Are We Losing the War Against First Responder Suicides?
By Wes O’Donnell, Managing Editor, InMilitary. Veteran U.S. Army and U.S. Air Force
Editor’s Note: This article first appeared on In Military.
Since the late 2000s, when the mental toll of the Global War on Terror started to become apparent, military veterans’ suicides have commanded national headlines.
The most common number was the now infamous 22 – the number of daily veteran suicides in the United States. Since then, caregivers have a much better handle on post-traumatic stress (PTS) and traumatic brain injury (TBI) as indicators of veterans who may be most at risk.
In recent news, an increasing number of suicides at Veterans Affairs facilities have prompted a bipartisan call to arms.
Yet while the nation and the veteran community both focus on awareness and action in combating veteran suicides, another group is quietly struggling with its own suicide epidemic: First responders.
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According to a study by the Ruderman Family Foundation, police officers and firefighters are more likely to die by suicide than from shootings, traffic accidents and fires combined. In addition, the Firefighter Behavioral Health Alliance (FFBHA) estimates that only 40% of firefighter suicides are reported. This makes it likely that first responder suicides are much higher than previously thought.
Singer/Songwriter, Marine and Iraq Veteran John Preston is at the Heart of the Fight
I first met John Preston in 2015; we move in and out of the same veteran communities and our causes often cross paths. In fact, it was our joint passion for lowering the number of veteran suicides that brought us together.
Then the unthinkable happened.
While on tour in 2016, and about to go on stage in Sacramento, John got a call informing him that his brother Mike, also a Marine veteran and a police officer, had committed suicide.
John is now working to raise awareness of police and first responder suicides, an epidemic that has gone largely unnoticed. His newest project is the development of a t-shirt in partnership with patriotic, veteran-owned clothing manufacturer Grunt Style. The company wants to help fund a nonprofit whose goal is to honor, educate and prevent police suicide.
John will be speaking at the Blue H.E.L.P. Police Week 2019 dinner in Washington D.C. on May 11. “I was shocked that they haven’t raised the money that they needed to raise for the event yet,” he told me.
“Interestingly, I was on the phone the same day with both Grunt Style and Blue H.E.L.P., talking about different things and it occurred to me that I could make a shirt with Grunt Style that would financially support getting these families of these fallen officers out to D.C. for this event. So that’s exactly what we did. I worked with Grunt Style to design a shirt honoring my brother Mike and Grunt Style agreed to donate 100% of the profits of the t-shirt, after the cost of production, to Blue H.E.L.P.”
When asked about the impact of his music on police suicides, John says “people have written to me and told me that the song Superman Falls has saved their life. I consider that Michael’s save. He’s still saving people after he’s gone, just like he did as a first responder. This shirt is another opportunity for us to get the word out and save more lives. That’s what it is all about.”
The t-shirt goes on sale at Grunt Style Friday, May 3, and every penny goes to the nonprofit Blue H.E.L.P. to fly families of fallen officers to suicide to Washington, D.C., to honor and memorialize these men and women.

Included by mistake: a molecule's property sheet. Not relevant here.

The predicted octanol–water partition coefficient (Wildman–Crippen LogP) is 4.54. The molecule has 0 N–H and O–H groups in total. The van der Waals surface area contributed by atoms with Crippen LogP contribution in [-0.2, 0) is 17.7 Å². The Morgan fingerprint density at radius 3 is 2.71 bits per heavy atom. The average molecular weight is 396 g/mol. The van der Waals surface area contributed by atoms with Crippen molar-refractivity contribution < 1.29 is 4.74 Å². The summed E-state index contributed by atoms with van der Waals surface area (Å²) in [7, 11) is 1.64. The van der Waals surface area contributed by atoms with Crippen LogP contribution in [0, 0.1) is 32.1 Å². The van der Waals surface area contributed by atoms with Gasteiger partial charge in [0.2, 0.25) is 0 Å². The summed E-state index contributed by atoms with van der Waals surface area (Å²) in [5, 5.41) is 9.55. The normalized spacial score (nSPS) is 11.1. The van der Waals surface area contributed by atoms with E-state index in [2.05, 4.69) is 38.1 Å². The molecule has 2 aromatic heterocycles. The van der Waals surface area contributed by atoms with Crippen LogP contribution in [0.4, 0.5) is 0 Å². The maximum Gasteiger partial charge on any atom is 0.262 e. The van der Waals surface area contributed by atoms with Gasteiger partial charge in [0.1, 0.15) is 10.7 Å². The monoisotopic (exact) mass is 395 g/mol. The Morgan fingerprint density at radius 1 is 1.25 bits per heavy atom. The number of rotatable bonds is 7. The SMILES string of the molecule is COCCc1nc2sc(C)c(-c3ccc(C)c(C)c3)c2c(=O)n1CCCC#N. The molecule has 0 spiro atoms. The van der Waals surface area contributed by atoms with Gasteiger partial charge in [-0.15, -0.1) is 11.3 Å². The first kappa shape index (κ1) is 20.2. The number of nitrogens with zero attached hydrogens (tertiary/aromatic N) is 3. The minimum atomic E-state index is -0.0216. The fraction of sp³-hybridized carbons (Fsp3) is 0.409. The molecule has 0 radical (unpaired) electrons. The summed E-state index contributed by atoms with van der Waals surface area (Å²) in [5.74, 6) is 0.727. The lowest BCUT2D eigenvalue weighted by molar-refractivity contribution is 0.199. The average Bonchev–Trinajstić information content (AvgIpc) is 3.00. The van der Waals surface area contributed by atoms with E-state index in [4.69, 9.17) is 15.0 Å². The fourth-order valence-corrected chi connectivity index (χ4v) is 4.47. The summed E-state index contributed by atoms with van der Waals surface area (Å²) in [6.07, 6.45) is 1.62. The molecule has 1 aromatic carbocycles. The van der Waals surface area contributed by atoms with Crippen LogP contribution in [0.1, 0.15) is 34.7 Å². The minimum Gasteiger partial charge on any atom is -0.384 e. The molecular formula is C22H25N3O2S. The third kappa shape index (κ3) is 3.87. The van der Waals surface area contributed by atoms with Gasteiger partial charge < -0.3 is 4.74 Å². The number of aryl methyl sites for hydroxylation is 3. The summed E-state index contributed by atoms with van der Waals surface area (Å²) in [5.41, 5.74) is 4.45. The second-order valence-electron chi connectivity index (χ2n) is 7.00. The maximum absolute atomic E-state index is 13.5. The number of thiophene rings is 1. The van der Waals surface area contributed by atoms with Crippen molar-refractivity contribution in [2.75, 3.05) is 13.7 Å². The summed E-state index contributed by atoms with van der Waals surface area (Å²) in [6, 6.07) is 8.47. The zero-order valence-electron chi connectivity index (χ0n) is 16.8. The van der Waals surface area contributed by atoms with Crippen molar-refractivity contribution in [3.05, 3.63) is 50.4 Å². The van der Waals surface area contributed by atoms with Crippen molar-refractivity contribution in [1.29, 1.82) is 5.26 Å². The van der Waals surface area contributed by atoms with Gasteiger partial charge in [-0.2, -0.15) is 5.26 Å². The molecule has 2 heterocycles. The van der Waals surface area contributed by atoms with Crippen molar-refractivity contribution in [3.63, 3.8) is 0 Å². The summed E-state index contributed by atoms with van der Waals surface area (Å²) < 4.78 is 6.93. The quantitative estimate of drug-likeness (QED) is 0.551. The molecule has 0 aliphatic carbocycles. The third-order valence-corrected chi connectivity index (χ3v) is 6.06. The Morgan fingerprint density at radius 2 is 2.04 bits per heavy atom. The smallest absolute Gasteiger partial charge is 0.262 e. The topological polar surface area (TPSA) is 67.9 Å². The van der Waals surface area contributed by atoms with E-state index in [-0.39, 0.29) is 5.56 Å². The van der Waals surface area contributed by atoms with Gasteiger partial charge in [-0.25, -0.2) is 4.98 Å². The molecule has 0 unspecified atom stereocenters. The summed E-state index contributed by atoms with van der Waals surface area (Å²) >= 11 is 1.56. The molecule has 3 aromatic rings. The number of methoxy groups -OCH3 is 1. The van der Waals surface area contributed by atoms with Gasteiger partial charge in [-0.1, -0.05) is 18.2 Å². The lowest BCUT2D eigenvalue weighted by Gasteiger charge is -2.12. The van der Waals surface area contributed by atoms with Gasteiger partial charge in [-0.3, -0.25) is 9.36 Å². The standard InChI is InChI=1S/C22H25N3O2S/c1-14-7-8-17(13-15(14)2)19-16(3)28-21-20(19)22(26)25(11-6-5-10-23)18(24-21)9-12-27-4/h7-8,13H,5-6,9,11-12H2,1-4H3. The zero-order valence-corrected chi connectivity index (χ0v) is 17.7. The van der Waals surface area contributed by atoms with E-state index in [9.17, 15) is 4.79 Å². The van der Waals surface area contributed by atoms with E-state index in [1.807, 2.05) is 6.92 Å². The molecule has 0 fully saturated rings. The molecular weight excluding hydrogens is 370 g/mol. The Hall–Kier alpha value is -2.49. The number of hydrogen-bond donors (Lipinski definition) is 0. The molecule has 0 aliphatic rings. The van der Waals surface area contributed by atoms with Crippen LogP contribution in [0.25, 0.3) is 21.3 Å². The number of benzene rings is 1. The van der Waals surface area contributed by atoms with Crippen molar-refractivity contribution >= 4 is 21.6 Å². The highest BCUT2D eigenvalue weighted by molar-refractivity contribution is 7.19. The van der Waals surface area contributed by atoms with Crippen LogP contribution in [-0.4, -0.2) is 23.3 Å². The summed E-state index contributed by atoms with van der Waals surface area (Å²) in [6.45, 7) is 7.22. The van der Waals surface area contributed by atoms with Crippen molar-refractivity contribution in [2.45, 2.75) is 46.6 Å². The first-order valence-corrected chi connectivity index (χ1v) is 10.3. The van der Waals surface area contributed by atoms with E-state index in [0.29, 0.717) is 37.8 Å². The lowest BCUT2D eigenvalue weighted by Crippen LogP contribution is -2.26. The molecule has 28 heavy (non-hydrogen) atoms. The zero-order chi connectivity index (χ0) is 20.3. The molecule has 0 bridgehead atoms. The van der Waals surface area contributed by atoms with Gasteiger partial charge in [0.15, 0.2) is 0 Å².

John says “the shirt itself has the look of a police uniform with the likeness of a Superman emblem as an undershirt with the letters MP in the emblem [for Mike Preston]. The hashtag on the back #theworldwillknow has been my mission since losing my brother, and it means that we are going to raise awareness of this epidemic.”
Winning the War Against First Responder Suicides Starts by Acknowledging the Problem
Like active duty military, first responders experience severe mental stressors every day that can lead to depression and PTS. As part of their job, police officers are often exposed to the worst of society, while firefighters are typically the first on the scene of medical emergencies.
According to Ruderman, “We need to end the silence that surrounds the issue of first responder suicides and mental health. We should celebrate the lives of those lost to suicide – at national monuments such as the National Law Enforcement Memorial, in the media, and within police and fire departments around the country.”
In professions that emphasize being tough and brave, mental health issues can easily be stigmatized. It’s up to leaders in law enforcement to light the way by assuring officers that there will be no judgment of individuals seeking help. Of the 18,000 law enforcement agencies across the United States, only 3%-5% have suicide prevention training programs. That percentage is unacceptable.
These are men and women who run toward danger to keep the rest of us safe. We owe it to them to provide all the tools and resources needed to keep them healthy, engaged and, perhaps most importantly, loved for the sacrifices they make on our behalf.
We can win this war against first responder suicides.
About the Author: Wes O’Donnell is a veteran of both the U.S. Army and the U.S. Air Force serving a total of eight years of active-duty service. He has a MBA focused on IT management and a bachelor’s degree in International Relations from American Military University. Wes is the director of the short film “Memorial Day” which earned Best Drama at the Oregon Cinema Arts Festival and Special Mention at the One Reeler Short Film Competition in LA. He is also a journalist with articles appearing in War is Boring, Soldier of Fortune Magazine and InCyberDefense.com.